Oct 18 People using a common class of
antidepressants may have slightly increased odds of suffering
bleeding in the brain - though the risk is still very small,
according to a Canadian study looking at more than 500,000
The antidepressants are known as selective serotonin
reuptake inhibitors (SSRIs) and include widely used drugs like
fluoxetine (Prozac), sertraline (Zoloft), citalopram (Celexa)
and paroxetine (Paxil.)
The SSRIs have been linked to a risk of stomach bleeding,
but studies have come to conflicting findings on whether SSRI
users have any higher risk of hemorrhagic strokes, which happen
when there is bleeding in or around the brain.
For the study, which appeared in the journal Neurology,
researchers pooled the findings from 16 past studies involving
more than 500,000 people who were on SSRIs or not.
Overall, antidepressant users were about 40 to 50 percent
more likely to suffer bleeding in or around the brain.
But while those numbers might sound big, the risks to any
one person would be "extremely low," said lead researcher Daniel
Hackam, an associate professor of medicine at Western University
in London, Ontario, Canada.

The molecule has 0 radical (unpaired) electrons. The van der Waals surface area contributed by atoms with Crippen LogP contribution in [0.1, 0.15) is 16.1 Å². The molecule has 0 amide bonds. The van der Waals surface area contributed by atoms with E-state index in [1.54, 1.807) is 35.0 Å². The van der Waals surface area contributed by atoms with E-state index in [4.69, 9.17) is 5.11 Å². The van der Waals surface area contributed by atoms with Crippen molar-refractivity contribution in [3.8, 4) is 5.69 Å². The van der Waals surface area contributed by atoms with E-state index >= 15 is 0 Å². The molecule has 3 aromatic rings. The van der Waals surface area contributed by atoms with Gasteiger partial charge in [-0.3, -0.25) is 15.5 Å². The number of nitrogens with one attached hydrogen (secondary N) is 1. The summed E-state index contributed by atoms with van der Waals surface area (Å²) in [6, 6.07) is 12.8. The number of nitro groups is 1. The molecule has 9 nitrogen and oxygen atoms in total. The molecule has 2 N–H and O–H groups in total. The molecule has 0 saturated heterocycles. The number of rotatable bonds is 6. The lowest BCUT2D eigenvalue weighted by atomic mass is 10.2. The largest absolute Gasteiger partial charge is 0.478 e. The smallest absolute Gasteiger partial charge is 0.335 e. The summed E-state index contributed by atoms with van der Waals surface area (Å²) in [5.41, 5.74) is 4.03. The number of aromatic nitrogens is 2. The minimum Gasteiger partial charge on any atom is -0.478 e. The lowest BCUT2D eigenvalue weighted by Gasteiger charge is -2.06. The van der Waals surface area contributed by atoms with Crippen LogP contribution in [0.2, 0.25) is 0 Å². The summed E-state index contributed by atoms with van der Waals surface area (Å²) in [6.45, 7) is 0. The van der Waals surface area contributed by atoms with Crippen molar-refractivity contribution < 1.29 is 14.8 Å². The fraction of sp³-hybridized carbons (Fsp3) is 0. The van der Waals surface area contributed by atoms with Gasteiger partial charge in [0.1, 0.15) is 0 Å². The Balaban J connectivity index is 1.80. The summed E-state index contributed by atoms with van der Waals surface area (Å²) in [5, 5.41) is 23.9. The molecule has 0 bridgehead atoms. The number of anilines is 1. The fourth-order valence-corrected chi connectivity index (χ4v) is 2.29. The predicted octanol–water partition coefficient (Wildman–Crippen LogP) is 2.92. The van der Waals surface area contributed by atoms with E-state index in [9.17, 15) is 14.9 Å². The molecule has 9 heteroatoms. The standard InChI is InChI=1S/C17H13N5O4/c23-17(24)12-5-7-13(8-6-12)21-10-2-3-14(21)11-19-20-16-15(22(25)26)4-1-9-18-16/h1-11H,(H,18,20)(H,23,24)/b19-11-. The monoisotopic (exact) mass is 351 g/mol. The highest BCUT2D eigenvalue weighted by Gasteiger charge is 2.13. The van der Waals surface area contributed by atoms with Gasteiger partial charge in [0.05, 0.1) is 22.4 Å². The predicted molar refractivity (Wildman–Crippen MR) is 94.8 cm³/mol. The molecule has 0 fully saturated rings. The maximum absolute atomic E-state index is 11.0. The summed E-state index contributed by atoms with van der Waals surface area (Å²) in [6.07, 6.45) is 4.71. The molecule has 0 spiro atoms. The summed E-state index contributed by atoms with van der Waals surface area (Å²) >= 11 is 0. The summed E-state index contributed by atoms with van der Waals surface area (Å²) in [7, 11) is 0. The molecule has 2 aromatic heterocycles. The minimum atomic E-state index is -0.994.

Based on these figures, he said, there would be one brain
hemorrhage for every 10,000 people using an SSRI over one year.
What's more, the findings do not prove that the
antidepressants directly cause brain bleeds. It's possible,
Hackham said, that SSRI users are "sicker" than non-users or
have habits that put them at greater stroke risk.
The researchers tried to account for those factors in their
calculations, but some of the studies they analyzed lacked key
information, such as peoples's smoking and drinking habits, and
whether they had diabetes.
"We can't infer cause and effect from this," Hackam said.
On the other hand, there are reasons to believe it's the
medications themselves. For one, the hemorrhage risk seemed
greatest in the first months after people started using an SSRI.
There's also a biological argument. SSRIs seem to make it
harder for blood cells called platelets to clump together and
form clots - and there can be a big drop in a person's platelet
functions in the first weeks after starting an SSRI, he said.
Still, he stressed that people on the antidepressants should
not be alarmed.
"I think that overall, these medications are quite safe," he
But people who are already at increased risk of a brain
hemorrhage may need to be careful. That includes people who have
had a brain bleed in the past, or are on medications that reduce
(Reporting by Elaine Lies)